Bringing a “monogamish” attitude into your relationship should not be replacement to a healthy, happy, solid connection. If there are elements that you can fix prior to adding the complexity of additional sexual adventures then I strongly suggest you do. We should all focus on making our committed relationships the best that they can be.

More than anything, the aim of sharing the concept of being “monogamish” is to encourage an expanded view of sexual relationships, to propose modern solutions to traditional problems and to invite a sense of sexual curiosity.

Wherever you are in your life, I hope that you have wonderful, glorious sexual adventures and that you find  true sexual satisfaction no matter what pathway you take.

Written by Danielle Lauren 

Danielle Lauren

Danielle Lauren is the Founder of Owning 30 and  has been working in the Entertainment Industry for over 17 years. Her love of storytelling has passionately driven her to a successful career with global credentials. She has directed ‘The Vagina Monologues’ at The Sydney Opera House, ran MTV Australia / New Zealand as their sole Executive Producer, mobilised 30,000 filmmakers internationally to film their lives simultaneously for a feature film called the 11Eleven Project and currently works on digital projects for Google, Microsoft, Sky, Sony, BBC and MTV UK. Passionate about making the world a better place for all people Danielle has also worked with the Nelson Mandela Foundation, WWF, UNHCR, NSW Rape Crisis Centre, WIZO and the Aids Council. Danielle currently sits on the Royal Television Society’s futures committee, helping young people build fledging careers in the UK TV Industry. A global citizen Danielle was born in South Africa, grew up in Australia, lived in America, France and now resides in the United Kingdom.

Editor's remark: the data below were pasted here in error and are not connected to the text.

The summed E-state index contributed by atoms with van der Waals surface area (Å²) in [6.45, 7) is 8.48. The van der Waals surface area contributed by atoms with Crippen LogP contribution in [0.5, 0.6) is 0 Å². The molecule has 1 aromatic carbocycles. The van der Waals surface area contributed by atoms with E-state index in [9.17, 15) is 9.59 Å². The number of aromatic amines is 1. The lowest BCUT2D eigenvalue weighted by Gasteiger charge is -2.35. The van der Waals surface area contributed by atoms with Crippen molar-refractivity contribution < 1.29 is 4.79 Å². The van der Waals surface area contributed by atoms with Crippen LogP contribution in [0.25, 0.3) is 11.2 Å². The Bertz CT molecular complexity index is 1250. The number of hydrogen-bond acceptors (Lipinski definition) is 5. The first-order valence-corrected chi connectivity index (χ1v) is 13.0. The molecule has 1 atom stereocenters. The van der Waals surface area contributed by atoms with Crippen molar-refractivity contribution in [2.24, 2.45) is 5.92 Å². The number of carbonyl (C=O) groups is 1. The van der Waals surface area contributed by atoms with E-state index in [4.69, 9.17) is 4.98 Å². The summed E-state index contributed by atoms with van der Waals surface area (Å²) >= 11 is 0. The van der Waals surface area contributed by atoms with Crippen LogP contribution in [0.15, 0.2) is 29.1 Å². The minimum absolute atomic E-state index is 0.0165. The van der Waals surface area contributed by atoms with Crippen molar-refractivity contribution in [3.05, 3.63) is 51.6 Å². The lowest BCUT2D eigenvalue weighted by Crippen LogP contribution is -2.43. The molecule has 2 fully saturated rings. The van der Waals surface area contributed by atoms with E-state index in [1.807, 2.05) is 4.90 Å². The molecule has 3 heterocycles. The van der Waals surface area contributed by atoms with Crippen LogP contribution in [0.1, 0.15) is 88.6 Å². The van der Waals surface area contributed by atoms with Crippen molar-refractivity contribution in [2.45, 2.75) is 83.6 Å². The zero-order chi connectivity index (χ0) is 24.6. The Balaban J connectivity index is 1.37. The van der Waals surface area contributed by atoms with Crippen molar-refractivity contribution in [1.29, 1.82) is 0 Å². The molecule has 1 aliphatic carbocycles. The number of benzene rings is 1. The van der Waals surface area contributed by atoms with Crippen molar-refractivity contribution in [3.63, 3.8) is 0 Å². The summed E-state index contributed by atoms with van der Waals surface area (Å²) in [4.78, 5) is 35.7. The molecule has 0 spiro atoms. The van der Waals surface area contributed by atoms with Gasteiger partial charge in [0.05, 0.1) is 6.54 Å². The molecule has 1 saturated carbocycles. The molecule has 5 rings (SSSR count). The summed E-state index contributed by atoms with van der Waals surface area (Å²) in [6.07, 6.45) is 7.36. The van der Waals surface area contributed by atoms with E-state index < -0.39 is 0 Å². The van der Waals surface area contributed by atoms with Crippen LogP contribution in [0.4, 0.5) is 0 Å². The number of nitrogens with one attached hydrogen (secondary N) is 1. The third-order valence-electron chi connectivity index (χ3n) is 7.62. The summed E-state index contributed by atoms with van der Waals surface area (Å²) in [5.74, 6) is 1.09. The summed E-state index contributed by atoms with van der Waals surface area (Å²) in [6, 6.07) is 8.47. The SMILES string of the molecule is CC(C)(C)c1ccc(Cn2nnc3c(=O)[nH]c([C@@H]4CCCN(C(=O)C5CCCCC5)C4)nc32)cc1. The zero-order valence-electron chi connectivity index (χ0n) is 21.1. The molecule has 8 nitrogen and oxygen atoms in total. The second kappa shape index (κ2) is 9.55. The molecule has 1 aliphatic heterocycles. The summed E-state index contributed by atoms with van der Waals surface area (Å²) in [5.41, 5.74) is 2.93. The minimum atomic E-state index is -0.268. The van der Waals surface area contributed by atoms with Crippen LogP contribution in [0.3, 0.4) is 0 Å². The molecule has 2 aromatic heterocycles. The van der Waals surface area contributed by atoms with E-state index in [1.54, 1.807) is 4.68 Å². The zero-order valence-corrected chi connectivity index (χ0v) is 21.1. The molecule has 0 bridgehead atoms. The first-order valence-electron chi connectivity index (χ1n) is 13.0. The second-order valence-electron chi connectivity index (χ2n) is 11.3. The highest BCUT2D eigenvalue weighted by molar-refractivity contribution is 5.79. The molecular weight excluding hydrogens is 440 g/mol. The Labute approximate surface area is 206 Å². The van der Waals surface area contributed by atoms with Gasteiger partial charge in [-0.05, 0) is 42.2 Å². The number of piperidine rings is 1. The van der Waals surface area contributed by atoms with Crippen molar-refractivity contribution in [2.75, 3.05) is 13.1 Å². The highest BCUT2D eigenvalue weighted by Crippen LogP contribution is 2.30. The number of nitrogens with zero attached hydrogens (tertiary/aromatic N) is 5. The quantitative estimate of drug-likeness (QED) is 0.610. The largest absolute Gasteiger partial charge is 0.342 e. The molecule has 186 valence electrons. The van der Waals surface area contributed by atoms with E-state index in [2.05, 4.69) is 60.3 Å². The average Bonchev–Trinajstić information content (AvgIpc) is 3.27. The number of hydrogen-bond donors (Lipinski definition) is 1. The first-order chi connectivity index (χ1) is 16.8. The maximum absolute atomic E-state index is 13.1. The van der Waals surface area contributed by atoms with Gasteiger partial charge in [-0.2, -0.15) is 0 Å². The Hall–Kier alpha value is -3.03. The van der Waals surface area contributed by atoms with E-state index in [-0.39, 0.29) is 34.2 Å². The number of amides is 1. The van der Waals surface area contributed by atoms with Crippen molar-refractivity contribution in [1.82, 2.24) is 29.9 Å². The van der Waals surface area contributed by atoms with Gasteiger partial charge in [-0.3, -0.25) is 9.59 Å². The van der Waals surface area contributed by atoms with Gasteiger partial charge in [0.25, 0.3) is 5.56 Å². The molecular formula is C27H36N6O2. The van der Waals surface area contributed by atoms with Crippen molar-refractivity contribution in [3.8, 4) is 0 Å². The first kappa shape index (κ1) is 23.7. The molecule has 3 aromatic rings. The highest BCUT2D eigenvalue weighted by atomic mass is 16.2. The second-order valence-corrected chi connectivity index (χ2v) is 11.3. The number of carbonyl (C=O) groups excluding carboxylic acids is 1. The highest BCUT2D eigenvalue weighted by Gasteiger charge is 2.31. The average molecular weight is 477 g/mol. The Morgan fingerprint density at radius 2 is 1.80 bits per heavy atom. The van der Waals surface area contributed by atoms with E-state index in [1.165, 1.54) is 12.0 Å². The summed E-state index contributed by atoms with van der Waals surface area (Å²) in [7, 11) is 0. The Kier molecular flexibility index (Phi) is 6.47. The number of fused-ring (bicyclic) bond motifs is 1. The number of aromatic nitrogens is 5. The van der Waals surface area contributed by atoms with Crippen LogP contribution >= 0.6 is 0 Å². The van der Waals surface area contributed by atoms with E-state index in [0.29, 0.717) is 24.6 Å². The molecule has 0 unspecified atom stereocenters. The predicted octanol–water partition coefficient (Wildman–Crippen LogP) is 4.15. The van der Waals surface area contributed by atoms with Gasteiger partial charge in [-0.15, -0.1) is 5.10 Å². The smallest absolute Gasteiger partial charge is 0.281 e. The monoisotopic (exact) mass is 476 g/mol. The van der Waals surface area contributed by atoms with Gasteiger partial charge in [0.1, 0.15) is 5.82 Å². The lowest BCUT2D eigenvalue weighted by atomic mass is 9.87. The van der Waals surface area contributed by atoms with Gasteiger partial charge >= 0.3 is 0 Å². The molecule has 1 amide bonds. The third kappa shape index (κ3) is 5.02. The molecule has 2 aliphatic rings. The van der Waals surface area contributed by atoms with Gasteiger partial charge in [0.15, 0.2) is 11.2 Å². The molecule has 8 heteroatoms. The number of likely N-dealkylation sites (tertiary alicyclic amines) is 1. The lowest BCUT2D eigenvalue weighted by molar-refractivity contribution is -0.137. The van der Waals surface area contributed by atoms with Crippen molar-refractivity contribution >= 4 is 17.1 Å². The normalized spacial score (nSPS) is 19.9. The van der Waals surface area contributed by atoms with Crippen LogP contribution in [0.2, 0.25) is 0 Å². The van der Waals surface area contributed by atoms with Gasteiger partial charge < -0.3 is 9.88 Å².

You can follow Danielle Lauren on Twitter,LinkedIn  or Instagram or email her at